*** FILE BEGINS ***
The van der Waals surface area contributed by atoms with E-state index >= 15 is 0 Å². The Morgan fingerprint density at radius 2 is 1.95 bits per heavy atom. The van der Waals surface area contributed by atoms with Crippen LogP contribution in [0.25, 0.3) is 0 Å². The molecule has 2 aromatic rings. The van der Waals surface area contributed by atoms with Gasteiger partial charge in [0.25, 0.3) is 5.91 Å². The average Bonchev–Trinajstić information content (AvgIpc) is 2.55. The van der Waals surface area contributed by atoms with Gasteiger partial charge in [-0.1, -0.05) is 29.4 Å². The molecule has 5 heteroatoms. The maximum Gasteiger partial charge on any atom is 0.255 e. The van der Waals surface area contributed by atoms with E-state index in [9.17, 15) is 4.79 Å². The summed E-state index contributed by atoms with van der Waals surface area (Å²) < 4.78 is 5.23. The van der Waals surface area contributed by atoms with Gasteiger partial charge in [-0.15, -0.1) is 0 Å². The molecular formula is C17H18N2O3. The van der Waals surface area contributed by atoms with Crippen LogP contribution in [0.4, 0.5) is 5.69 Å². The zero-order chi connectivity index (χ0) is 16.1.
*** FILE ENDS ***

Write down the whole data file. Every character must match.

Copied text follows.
The van der Waals surface area contributed by atoms with E-state index >= 15 is 0 Å². The Morgan fingerprint density at radius 2 is 1.95 bits per heavy atom. The van der Waals surface area contributed by atoms with Crippen LogP contribution in [0.25, 0.3) is 0 Å². The molecule has 2 aromatic rings. The van der Waals surface area contributed by atoms with Gasteiger partial charge in [0.25, 0.3) is 5.91 Å². The average Bonchev–Trinajstić information content (AvgIpc) is 2.55. The van der Waals surface area contributed by atoms with Gasteiger partial charge in [-0.1, -0.05) is 29.4 Å². The molecule has 5 heteroatoms. The maximum Gasteiger partial charge on any atom is 0.255 e. The van der Waals surface area contributed by atoms with E-state index in [9.17, 15) is 4.79 Å². The summed E-state index contributed by atoms with van der Waals surface area (Å²) < 4.78 is 5.23. The van der Waals surface area contributed by atoms with Gasteiger partial charge in [-0.15, -0.1) is 0 Å². The molecular formula is C17H18N2O3. The van der Waals surface area contributed by atoms with Crippen LogP contribution in [0.4, 0.5) is 5.69 Å². The zero-order chi connectivity index (χ0) is 16.1.